One final note on the number 150,000: Some of the very organizations that state we are living longer and longer are the same organizations that report our overall count year after year as 150,000. The count can only remain at 150,000 if for each new diagnosis, there is a corresponding death. They may wish to have it both ways, but they cannot. Regardless of which MBC diagnosis count you use, the number 150,000 is clearly wrong.

4. How many patients survive 5 years?

When I was diagnosed I was told I had a five percent chance of being alive in 5 years. So I was delighted when I found a statistic online suggesting that on average, my odds might actually be 20%. Shortly thereafter a visiting nurse told me it was 27%. More recently I’ve seen estimates ranging from 23.4% (SEER) to 15% (American Cancer Society) to less than 10% (Eastern Cooperative Oncology Group in conjunction with Northwestern University Medical School). It seems no one has a good handle on the five year statistic, likely because the information is simply not collected. The one statistic that has remained fairly constant is the median survival. For some time now that has ranged from 18-24 months to 19-30 months. Not very encouraging.

5. How many Americans die annually of MBC?

Originally I used the numbers on the American Cancer Society website. But I questioned these because in addition to numbers from previous years, they listed the number of people diagnosed and succumbing to the disease in the current year. It was clear that no one could know those numbers in advance. So I checked. The ACS told me those numbers are only predictions. So once the final numbers are in, are the previous “estimates” corrected? No.

I asked where I could obtain accurate numbers. They referred me to SEER data. On the SEER website I found everything listed in terms of age-adjusted incident rates per 100,000 people. I learned that age-adjusted numbers are derived at using the following formula:
This was totally out of my league, but they gave a definition. “An age-adjusted rate is a weighted average of the age-specific (crude) rates, where the weights are the proportions of persons in the corresponding age groups of a standard population.”

Okay … still not clear; however, using this formula, SEER had arrived at the following for the most recent set of years (2005-2009) for which statistics have been calculated for breast cancer: Approximately 0.0% died under age 20; 0.9% between 20 and 34; 5.6% between 35 and 44; 14.8% between 45 and 54; 21.4% between 55 and 64; 19.9% between 65 and 74; 22.0% between 75 and 84; and 15.5% 85+ years of age. In total this was 23.0 per 100,000 women per year.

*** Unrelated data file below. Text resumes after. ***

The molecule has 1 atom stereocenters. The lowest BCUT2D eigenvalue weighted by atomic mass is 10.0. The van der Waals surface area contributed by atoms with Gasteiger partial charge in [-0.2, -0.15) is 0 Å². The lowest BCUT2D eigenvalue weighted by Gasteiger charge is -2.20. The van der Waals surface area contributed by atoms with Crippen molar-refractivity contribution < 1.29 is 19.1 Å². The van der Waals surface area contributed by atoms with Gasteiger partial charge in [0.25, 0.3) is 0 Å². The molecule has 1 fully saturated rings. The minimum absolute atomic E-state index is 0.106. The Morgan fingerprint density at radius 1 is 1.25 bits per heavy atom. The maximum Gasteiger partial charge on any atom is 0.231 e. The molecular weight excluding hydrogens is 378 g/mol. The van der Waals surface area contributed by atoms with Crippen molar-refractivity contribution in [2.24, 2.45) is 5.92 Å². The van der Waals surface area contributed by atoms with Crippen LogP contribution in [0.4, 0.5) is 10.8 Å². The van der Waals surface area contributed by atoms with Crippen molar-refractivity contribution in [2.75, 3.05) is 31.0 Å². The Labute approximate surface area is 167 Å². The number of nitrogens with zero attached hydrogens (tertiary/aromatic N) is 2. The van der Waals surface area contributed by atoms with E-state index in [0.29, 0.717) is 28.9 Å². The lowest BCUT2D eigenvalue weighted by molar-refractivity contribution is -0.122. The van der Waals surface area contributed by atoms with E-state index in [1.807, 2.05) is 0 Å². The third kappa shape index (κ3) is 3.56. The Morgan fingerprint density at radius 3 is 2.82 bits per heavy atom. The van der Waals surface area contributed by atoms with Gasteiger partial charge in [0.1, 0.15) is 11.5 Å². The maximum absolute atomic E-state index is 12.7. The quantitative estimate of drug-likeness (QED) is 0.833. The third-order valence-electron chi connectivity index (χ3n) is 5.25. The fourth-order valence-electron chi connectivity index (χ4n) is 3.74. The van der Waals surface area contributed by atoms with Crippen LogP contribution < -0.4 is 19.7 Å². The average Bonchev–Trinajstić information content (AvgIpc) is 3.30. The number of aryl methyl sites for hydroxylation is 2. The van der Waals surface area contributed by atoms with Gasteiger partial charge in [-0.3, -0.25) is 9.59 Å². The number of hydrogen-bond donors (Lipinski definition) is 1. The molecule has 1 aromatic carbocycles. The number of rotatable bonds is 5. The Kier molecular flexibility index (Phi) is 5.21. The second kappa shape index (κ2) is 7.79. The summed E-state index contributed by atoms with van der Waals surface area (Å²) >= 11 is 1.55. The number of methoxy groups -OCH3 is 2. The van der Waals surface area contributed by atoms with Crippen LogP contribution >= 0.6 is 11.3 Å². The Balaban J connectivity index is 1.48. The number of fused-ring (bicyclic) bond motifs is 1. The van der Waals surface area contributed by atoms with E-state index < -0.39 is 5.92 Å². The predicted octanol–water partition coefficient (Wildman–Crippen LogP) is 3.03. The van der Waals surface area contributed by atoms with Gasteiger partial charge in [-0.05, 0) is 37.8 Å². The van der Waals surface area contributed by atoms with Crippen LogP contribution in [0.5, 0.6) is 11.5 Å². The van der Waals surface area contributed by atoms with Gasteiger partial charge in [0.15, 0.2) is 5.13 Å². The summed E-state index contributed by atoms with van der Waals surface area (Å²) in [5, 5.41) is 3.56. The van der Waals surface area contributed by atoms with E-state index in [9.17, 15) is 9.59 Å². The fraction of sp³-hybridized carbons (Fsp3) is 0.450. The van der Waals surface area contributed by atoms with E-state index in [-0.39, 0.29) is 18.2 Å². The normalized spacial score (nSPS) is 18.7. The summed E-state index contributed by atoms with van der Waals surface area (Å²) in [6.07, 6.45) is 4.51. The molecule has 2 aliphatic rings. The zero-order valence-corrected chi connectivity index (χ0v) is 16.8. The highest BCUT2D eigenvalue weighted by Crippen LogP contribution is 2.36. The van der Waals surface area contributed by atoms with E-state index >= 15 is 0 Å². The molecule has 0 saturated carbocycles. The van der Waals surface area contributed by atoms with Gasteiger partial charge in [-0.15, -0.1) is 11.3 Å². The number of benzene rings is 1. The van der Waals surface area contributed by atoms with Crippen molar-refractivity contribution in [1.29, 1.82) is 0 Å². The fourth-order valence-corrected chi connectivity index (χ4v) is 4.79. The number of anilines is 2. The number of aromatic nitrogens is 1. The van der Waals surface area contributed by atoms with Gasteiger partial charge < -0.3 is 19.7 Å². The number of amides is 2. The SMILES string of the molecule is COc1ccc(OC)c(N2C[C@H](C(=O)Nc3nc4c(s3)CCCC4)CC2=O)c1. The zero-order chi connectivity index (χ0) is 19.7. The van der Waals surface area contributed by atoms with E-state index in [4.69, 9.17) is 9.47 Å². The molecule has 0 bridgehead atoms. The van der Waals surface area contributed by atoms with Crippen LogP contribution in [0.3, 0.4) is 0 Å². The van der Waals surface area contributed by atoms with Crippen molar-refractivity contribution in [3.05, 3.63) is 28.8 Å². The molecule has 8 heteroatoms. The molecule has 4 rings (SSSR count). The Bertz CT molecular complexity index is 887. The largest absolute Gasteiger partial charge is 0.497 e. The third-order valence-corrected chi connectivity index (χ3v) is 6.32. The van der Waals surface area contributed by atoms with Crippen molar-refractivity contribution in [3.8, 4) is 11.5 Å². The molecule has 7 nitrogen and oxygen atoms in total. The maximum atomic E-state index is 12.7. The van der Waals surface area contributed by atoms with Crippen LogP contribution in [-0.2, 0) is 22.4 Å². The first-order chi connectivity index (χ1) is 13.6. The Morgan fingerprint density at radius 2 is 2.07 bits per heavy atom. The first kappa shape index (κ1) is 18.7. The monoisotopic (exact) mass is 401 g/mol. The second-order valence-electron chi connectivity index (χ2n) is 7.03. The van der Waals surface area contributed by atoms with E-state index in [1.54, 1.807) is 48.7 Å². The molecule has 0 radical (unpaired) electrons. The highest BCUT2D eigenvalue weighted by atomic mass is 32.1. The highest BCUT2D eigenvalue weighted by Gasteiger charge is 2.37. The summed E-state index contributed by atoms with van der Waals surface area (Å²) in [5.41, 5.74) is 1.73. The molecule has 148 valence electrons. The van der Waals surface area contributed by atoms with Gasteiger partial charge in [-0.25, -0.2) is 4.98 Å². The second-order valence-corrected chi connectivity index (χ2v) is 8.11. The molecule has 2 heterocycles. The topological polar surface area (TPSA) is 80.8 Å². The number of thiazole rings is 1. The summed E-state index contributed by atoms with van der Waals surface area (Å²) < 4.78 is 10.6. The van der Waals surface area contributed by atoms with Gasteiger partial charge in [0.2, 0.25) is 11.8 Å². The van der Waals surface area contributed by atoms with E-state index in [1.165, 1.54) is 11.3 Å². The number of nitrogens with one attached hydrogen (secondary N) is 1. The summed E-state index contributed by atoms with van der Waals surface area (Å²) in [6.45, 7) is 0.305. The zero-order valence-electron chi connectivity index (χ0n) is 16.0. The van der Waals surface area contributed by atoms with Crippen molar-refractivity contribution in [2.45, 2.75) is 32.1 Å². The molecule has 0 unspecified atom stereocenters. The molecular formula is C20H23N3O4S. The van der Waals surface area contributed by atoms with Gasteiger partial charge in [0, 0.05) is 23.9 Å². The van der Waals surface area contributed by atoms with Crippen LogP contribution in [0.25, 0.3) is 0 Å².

As best as I can understand it, these percentages reflect a race, gender and age calculation for a geographic area that is somehow representative of the US population so that they can judge the odds that I, a person between the ages of 55 and 64, will die of breast cancer.

Ok … I just want simple numbers … ones I can grasp … ones I can understand. Clearly the numbers exist or the calculations could not be made. And clearly the complicated formulas are not understood by a significant number of people visiting the source … the SEER website. So on a website clearly meant for the public, why don’t we find numbers that the public, on the whole, can understand? I called. I asked. They said I couldn’t have the numbers. There was no clear explanation as to why.


To all those with MBC: I do not wish to depress you with this article, but rather to encourage you to advocate for better data collection with more clarity, accuracy and attention to detail in reporting.

To those who collect, tabulate, analyze and report the data. It is my fervent hope that you will move to collect exact numbers that will be reported in an accurate, straight-forward and inclusive manner. Perhaps in your minds it is all the same breast cancer whether it is stage 0, I, II, III or IV. It is not. There is nothing like a lifetime of treatment and non-stop medical appointments with the overarching, constant threat of death to make you realize that you live in a completely different world than the pre-metastatic community.

The MBC community is growing; it is gaining a stronger voice every year and it is very determined. Statistics or no statistics, the community is pushing the MBC agenda forward. It would, however, be an enormous help to be able to do this with complete and accurate statistics.


An Open Letter to Breast Cancer Researchers: Are You Building Stairways to Nowhere?

October 13th is Metastatic Breast Cancer Awareness Day (MBCAD) — one day for the roughly 40,000 Americans dying each year of the disease. One day for the estimated 73,000 – 86,000 diagnosed annually with our disease. One day for the unknown number of Americans living at any given time with our disease.

We deserve more. Much more. We are 30% of the breast cancer population and we deserve 30% of breast cancer research funding; we deserve 30% of breast cancer support activities; we deserve 30% of Breast Cancer Awareness Month (BCAM). Thus METAvivor is claiming not just Oct 13th for recognition of metastatic breast cancer; we are claiming 30% of the month, 10 days instead of one, to let our voices be heard!

With her kind permission, we are publishing Sandra Spivey’s excellent post, titled as above, originally posted on her blog, Cats and Cancer, on October 11, 2013. Thank you, Sandi.

Are you building stairways to nowhere?

Dear Scientific Researcher,

What you do is extremely important and provides hope to those like me living with metastatic breast cancer. The projects you choose, and the collaborations and advances you make, can be vital to ending the set of diseases known as breast cancer, thereby saving thousands of lives in the future.